Thirteen students and a faculty member received awards and grants through the Center for International Studies. The students and their project titles are as follows:
Bela Prasad, a graduate student in political science from Noida, India, received a summer 1999 Ford Development Summer Fellowship ("Impact of Microfinance on Poverty").
Six students received summer 1999 grants from the MacArthur Program on Transnational Security. They are political science graduate students Kelly Greenhill of Lincoln, MA ("The Politics of Repatriation: Resistance to Minority Returns in Bosnia-Herzegovina"); Yinan He of Quincy, MA ("Overcoming Shadows of the Past: Interstate Reconciliation in the Wake of Traumatic Conflict"); Alica Lejlic of Skokie, IL ("Bosnian Nationalism"); Sarah Lischer of Somerville, MA ("Political Violence Involving Refugees: Measuring the Dependent Variable"); Jeremy Pressman of Somerville, MA ("The Road to Madrid: What Motivates States to Negotiate?"); and urban studies and planning graduate student Janet Martinez of Belmont, MA ("International Dispute Settlement System Design: Analyzing the Experience of the World Trade Organization").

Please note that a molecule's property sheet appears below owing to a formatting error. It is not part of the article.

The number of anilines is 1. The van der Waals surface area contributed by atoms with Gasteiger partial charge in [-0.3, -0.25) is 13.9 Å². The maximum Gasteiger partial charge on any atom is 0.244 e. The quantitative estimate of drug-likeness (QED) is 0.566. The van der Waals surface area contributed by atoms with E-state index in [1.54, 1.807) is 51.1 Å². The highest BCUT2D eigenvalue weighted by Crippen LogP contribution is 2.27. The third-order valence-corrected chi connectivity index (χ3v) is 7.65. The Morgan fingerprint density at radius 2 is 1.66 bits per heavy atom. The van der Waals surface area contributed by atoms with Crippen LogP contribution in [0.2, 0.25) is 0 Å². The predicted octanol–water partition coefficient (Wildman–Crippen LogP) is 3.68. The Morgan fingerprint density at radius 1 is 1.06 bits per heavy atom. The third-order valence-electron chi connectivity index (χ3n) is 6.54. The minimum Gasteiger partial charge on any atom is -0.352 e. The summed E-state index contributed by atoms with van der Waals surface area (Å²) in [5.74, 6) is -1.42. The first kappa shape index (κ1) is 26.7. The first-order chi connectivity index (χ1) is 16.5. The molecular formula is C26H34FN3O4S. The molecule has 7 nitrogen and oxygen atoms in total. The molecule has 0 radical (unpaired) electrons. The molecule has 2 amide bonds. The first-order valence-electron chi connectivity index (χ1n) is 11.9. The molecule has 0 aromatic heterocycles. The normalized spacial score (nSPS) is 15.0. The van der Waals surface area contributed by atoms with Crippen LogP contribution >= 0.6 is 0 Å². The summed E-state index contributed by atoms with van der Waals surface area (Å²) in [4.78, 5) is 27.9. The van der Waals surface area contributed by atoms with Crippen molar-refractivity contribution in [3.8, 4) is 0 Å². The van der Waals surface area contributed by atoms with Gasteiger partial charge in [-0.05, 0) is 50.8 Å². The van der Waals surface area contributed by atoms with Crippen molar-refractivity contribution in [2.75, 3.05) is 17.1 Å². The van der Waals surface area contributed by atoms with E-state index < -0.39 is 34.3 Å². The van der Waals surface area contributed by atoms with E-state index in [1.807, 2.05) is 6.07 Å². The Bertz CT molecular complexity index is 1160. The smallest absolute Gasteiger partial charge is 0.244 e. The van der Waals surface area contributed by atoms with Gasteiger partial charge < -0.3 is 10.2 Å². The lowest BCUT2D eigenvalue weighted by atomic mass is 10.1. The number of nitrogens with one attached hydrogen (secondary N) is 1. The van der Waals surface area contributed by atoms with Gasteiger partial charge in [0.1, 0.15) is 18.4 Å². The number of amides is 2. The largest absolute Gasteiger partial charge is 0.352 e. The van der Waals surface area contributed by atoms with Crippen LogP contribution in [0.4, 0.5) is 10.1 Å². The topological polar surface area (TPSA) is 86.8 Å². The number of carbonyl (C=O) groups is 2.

Political science graduate students Alan Kuperman of Washington, DC ("Can Military Intervention Stop Genocide?") and Jennifer Lind of Aptos, CA ("Testing Reputation Theory in Alliance Decisions and International Finance") received MacArthur Program grants for 1999-2000.
Kelly Greenhill, Sarah Lischer and Jessica Wattman, a graduate student in political science from London ("War Economies and the Persistence of Violence") received grants from the Mellon-MIT Inter-University Program on NGOs and Forced Migration.
Prabal Chakrabarti, a graduate student in the Technology and Policy Program from Plainfield, IL, received a grant from the Luce Scholars Program for travel to Southeast Asia.
Three International Energy and Environmental Policy research grants were awarded: Professor Karen Polenske of the Department of Urban Studies and Planning ("Trade-Off Between Environment and Employment in China"); Amy Salzhauer, a Technology and Policy Program graduate student from Port Washington, NY ("Credibility of Science and the Media"); and Inger Weibust, a graduate student in political science from Gloucester, Ontario ("Environmental Cooperation in Federal Systems: Lessons for International Cooperation").
A version of this
article appeared in the
June 2, 1999
issue of MIT Tech Talk (Volume